18 March 2017
The new bill will allow the state to keep the 5% THC cap – which was the biggest concern among activists regarding the senate bill previously introduced – and it would also add HIV/AIDS, autism, Alzheimer’s disease, epidermolysis bullosa, peripheral neuropathy and Tourette’s syndrome to the list of qualifying conditions. Assuming the rest of the lawmakers agree that this is a fair agreement between the two previous bills and they pass the bill on to the governor, it might not be long before at least one form of medical cannabis is available to many more patients in Georgia.
Rhode Island Bills Would Legalize Recreational Marijuana, Nullify Federal Prohibition
PROVIDENCE, R.I. (Mar. 17, 2017) – Bills introduced in the Rhode Island legislature would legalize marijuana for recreational use, taking a big step toward nullifying federal cannabis prohibition in practice in the state.
Senate Bill 420 (S420) was introduced by Sen. Joshua Miller (D-Cranston) and four bipartisan co-sponsors to legalize marijuana under a tax-and-regulate system enforced at the state level. The legislation reads as follows:
Prohibiting the possession, cultivation, and sale of cannabis to adults has proven to be an ineffective, unfair, and costly policy for the state of Rhode Island. In the absence of a legal, tightly regulated market, an illicit cannabis industry has thrived, undermining the public health and safety of Rhode Islanders…
Recognizing that a majority of Rhode Islanders support ending the failed policy of cannabis prohibition, Rhode Island joins these other states in replacing cannabis prohibition with regulation and taxation.
“Most Rhode Islanders recognize prohibition has failed and seem to view regulating marijuana is a no-brainer,” Regulate Rhode Island director Jared Moffat said in a press release. “Regulation better protects young people, improves public health and safety, and creates more economic opportunities for workers and entrepreneurs in our state. No matter how you look at it, this is clearly a smart path for us to take. Lawmakers would be wise to follow the will of their constituents.”
Under the provisions of S.420, individuals could lawfully use, obtain, purchase, transport, or possess up to one ounce of smokable marijuana. In addition, smokeless marijuana could be lawfully used as long as the “products [contain] no more than three hundred milligrams” of active THC. Five ounces of cannabis could be possessed in an individual’s residence as well. Paraphernalia would be legalized as well, along with transporting lawfully-possessed marijuana in a motor vehicle and giving away lawfully-possessed marijuana.
A companion bill has been introduced in the House. H.5555 is sponsored by Rep. Scott Slater (D-Providence) and gives the Ocean State two separate opportunities to legalize recreational marijuana, in turn nullifying federal prohibition, during the current legislative session.
Texas marijuana consumers will still be criminals after decriminalization, legalization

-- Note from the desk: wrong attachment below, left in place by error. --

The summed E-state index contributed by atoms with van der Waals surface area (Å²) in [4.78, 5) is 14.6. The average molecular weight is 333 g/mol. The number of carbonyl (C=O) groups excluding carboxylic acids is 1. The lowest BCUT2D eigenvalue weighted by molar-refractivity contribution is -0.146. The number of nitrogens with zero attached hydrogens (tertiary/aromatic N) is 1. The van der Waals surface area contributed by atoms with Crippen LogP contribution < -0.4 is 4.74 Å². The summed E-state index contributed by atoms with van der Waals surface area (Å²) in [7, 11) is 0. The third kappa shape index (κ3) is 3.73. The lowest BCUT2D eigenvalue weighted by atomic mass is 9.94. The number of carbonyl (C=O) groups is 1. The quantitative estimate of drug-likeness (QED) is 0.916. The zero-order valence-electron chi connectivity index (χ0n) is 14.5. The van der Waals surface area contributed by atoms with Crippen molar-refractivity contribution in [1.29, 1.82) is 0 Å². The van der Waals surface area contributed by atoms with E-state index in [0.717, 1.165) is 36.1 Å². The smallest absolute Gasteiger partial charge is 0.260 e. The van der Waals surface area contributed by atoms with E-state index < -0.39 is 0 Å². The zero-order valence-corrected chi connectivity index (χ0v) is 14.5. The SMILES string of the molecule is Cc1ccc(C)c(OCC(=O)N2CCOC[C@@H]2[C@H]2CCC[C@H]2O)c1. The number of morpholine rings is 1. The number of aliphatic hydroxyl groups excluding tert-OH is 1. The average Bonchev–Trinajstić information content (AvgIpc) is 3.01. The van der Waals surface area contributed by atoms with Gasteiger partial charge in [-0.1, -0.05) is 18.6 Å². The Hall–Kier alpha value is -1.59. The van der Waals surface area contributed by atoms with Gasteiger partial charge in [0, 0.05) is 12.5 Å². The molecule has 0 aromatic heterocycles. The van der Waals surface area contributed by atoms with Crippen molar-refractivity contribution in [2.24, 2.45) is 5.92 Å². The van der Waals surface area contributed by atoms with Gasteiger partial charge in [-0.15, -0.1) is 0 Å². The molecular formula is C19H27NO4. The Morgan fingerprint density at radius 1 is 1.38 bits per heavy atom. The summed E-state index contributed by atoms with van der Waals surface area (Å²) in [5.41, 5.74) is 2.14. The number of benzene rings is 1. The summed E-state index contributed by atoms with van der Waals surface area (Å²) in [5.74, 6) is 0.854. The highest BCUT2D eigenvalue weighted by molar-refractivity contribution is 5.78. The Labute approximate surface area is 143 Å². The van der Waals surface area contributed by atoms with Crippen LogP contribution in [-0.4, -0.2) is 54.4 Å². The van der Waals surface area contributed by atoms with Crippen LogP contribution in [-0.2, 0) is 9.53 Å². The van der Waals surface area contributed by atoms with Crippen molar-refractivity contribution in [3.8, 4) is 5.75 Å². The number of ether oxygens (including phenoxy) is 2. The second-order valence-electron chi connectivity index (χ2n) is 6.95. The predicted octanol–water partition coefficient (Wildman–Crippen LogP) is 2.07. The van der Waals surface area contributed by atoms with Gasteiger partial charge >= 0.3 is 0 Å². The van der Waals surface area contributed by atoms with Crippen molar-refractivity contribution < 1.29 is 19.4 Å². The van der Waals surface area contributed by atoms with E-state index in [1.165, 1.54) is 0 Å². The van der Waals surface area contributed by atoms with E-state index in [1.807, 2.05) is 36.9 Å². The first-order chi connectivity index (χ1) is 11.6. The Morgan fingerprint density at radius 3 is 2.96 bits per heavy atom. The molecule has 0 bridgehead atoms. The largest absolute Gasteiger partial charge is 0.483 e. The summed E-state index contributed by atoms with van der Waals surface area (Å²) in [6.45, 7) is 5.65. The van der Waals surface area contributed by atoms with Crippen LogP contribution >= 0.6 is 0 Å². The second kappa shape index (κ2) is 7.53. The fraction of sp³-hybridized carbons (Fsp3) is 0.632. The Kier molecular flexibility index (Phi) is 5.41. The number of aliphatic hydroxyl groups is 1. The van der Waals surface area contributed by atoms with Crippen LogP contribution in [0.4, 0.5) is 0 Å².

Many people in Texas who consume marijuana will still be criminals long after the plant is both decriminalized and legalized.
At a rate of 60,000 to 75,000 arrests per year for possession in Texas alone, the number of people who already have a criminal record for possessing a plant which is safer than many other legal drugs is presumed to be staggering. Data on just how many people currently live in Texas with a criminal record for marijuana possession is hard to come by.
All of these people face extra discrimination when it comes to employment, housing rentals, and licensing. They’re also denied college financial aid. It makes these people part of a class which is extremely hard to get out of, and most will struggle their whole lives because of a possession of marijuana criminal record.
There is legislation currently being considered by the Texas legislature that would both decriminalize marijuana, and legalize it.
HB 81 would make possession of an ounce or less of marijuana a civil fine of up to $250, with no arrest, and no criminal record. However, it does not cover marijuana concentrates, which any amount of is considered a felony, even though concentrates are often considered a healthier, more effective way of consuming this plant.
Both HJR 46 and SJR 17 would legalize cannabis. These two bills are joint-resolutions, meaning a super majority of legislators must pass one of them, and then the voters of Texas would have the final say at the ballot box in 2018.
Vermont marijuana legalization bills headed for back burner, but all’s not lost
One of the bill sponsors, Democratic Rep. Sam Young, says there are still options for reviving interest
MONTPELIER, Vt. — Two marijuana legalization measures in Vermont’s House will likely miss a key deadline Friday to advance to the Senate, hindering their chances of passing this year.
The two bills offer widely differing ways to legalize marijuana. The first measure was introduced in January and allows for personal cultivation of marijuana and legal possession of small amounts, but no regulatory or taxation structure.
A separate measure introduced in February relies on the earlier bill to pass. It would create the regulatory structure for taxing marijuana, but only if marijuana is already legalized by the earlier measure.